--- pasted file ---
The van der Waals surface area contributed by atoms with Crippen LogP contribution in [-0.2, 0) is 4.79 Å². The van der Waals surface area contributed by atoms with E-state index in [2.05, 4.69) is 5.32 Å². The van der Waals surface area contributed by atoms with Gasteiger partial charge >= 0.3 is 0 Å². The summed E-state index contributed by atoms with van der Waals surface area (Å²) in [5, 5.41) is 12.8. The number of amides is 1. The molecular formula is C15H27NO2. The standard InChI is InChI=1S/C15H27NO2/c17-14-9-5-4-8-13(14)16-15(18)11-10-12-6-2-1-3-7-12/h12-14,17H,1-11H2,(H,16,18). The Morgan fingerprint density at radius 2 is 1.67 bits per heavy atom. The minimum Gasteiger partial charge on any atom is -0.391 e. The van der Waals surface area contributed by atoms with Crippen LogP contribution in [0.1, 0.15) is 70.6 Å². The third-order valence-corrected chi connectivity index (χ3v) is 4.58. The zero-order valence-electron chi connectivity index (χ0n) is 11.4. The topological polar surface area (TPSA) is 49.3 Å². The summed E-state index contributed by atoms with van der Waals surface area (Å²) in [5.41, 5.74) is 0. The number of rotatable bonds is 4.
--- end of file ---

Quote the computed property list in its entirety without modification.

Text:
The van der Waals surface area contributed by atoms with Crippen LogP contribution in [-0.2, 0) is 4.79 Å². The van der Waals surface area contributed by atoms with E-state index in [2.05, 4.69) is 5.32 Å². The van der Waals surface area contributed by atoms with Gasteiger partial charge >= 0.3 is 0 Å². The summed E-state index contributed by atoms with van der Waals surface area (Å²) in [5, 5.41) is 12.8. The number of amides is 1. The molecular formula is C15H27NO2. The standard InChI is InChI=1S/C15H27NO2/c17-14-9-5-4-8-13(14)16-15(18)11-10-12-6-2-1-3-7-12/h12-14,17H,1-11H2,(H,16,18). The Morgan fingerprint density at radius 2 is 1.67 bits per heavy atom. The minimum Gasteiger partial charge on any atom is -0.391 e. The van der Waals surface area contributed by atoms with Crippen LogP contribution in [0.1, 0.15) is 70.6 Å². The third-order valence-corrected chi connectivity index (χ3v) is 4.58. The zero-order valence-electron chi connectivity index (χ0n) is 11.4. The topological polar surface area (TPSA) is 49.3 Å². The summed E-state index contributed by atoms with van der Waals surface area (Å²) in [5.41, 5.74) is 0. The number of rotatable bonds is 4.